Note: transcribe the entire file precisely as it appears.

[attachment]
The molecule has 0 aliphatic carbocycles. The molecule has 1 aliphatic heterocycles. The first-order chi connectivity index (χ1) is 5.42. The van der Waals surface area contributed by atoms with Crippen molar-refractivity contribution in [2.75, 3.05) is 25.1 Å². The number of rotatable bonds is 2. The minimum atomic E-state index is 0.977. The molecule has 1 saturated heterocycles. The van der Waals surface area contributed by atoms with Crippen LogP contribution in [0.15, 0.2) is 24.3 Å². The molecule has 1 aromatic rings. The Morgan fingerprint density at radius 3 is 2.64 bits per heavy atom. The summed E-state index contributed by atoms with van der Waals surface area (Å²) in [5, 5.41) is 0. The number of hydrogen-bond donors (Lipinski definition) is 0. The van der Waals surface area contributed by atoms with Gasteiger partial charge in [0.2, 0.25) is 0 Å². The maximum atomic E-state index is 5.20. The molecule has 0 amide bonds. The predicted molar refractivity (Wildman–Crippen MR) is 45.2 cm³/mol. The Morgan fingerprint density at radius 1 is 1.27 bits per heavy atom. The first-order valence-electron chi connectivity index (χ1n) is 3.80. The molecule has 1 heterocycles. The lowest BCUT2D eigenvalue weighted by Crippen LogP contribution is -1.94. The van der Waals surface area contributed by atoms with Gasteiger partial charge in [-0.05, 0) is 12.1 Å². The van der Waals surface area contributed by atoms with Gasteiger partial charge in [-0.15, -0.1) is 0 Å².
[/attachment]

The molecule has 0 aliphatic carbocycles. The molecule has 1 aliphatic heterocycles. The first-order chi connectivity index (χ1) is 5.42. The van der Waals surface area contributed by atoms with Crippen molar-refractivity contribution in [2.75, 3.05) is 25.1 Å². The number of rotatable bonds is 2. The minimum atomic E-state index is 0.977. The molecule has 1 saturated heterocycles. The van der Waals surface area contributed by atoms with Crippen LogP contribution in [0.15, 0.2) is 24.3 Å². The molecule has 1 aromatic rings. The Morgan fingerprint density at radius 3 is 2.64 bits per heavy atom. The summed E-state index contributed by atoms with van der Waals surface area (Å²) in [5, 5.41) is 0. The number of hydrogen-bond donors (Lipinski definition) is 0. The van der Waals surface area contributed by atoms with Gasteiger partial charge in [0.2, 0.25) is 0 Å². The maximum atomic E-state index is 5.20. The molecule has 0 amide bonds. The predicted molar refractivity (Wildman–Crippen MR) is 45.2 cm³/mol. The Morgan fingerprint density at radius 1 is 1.27 bits per heavy atom. The first-order valence-electron chi connectivity index (χ1n) is 3.80. The molecule has 1 heterocycles. The lowest BCUT2D eigenvalue weighted by Crippen LogP contribution is -1.94. The van der Waals surface area contributed by atoms with Gasteiger partial charge in [-0.05, 0) is 12.1 Å². The van der Waals surface area contributed by atoms with Gasteiger partial charge in [-0.15, -0.1) is 0 Å².